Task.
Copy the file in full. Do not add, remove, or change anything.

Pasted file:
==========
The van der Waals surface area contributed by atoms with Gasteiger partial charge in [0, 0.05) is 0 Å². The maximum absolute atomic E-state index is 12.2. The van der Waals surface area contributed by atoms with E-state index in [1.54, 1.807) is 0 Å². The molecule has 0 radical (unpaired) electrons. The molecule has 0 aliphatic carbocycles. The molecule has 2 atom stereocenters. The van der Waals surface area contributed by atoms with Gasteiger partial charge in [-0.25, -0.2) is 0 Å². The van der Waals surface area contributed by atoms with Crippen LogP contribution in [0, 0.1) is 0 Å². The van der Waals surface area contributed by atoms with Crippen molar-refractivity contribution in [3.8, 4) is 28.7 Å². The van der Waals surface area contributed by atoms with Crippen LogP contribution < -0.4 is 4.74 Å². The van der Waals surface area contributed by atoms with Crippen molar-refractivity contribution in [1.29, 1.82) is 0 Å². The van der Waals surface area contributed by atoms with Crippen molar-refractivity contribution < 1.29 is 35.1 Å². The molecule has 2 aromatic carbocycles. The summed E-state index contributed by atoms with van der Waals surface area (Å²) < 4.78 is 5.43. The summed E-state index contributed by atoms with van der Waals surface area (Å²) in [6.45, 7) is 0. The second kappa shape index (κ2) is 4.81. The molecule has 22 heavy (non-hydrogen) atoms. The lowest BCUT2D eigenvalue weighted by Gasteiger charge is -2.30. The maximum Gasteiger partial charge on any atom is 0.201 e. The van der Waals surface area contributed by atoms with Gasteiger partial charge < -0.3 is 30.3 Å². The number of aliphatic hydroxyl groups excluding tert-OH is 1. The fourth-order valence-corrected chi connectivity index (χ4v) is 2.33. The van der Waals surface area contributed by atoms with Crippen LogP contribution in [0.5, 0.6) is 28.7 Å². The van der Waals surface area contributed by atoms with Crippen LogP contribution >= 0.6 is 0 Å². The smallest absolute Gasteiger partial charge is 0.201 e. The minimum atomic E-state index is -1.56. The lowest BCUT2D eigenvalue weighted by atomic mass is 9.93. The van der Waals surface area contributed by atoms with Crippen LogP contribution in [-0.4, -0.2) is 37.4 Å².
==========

The van der Waals surface area contributed by atoms with Gasteiger partial charge in [0, 0.05) is 0 Å². The maximum absolute atomic E-state index is 12.2. The van der Waals surface area contributed by atoms with E-state index in [1.54, 1.807) is 0 Å². The molecule has 0 radical (unpaired) electrons. The molecule has 0 aliphatic carbocycles. The molecule has 2 atom stereocenters. The van der Waals surface area contributed by atoms with Gasteiger partial charge in [-0.25, -0.2) is 0 Å². The van der Waals surface area contributed by atoms with Crippen LogP contribution in [0, 0.1) is 0 Å². The van der Waals surface area contributed by atoms with Crippen molar-refractivity contribution in [3.8, 4) is 28.7 Å². The van der Waals surface area contributed by atoms with Crippen LogP contribution < -0.4 is 4.74 Å². The van der Waals surface area contributed by atoms with Crippen molar-refractivity contribution in [1.29, 1.82) is 0 Å². The van der Waals surface area contributed by atoms with Crippen molar-refractivity contribution < 1.29 is 35.1 Å². The molecule has 2 aromatic carbocycles. The summed E-state index contributed by atoms with van der Waals surface area (Å²) < 4.78 is 5.43. The summed E-state index contributed by atoms with van der Waals surface area (Å²) in [6.45, 7) is 0. The second kappa shape index (κ2) is 4.81. The molecule has 22 heavy (non-hydrogen) atoms. The lowest BCUT2D eigenvalue weighted by Gasteiger charge is -2.30. The maximum Gasteiger partial charge on any atom is 0.201 e. The van der Waals surface area contributed by atoms with Gasteiger partial charge < -0.3 is 30.3 Å². The number of aliphatic hydroxyl groups excluding tert-OH is 1. The fourth-order valence-corrected chi connectivity index (χ4v) is 2.33. The van der Waals surface area contributed by atoms with Crippen LogP contribution in [0.5, 0.6) is 28.7 Å². The van der Waals surface area contributed by atoms with Crippen LogP contribution >= 0.6 is 0 Å². The smallest absolute Gasteiger partial charge is 0.201 e. The minimum atomic E-state index is -1.56. The lowest BCUT2D eigenvalue weighted by atomic mass is 9.93. The van der Waals surface area contributed by atoms with Crippen LogP contribution in [-0.4, -0.2) is 37.4 Å².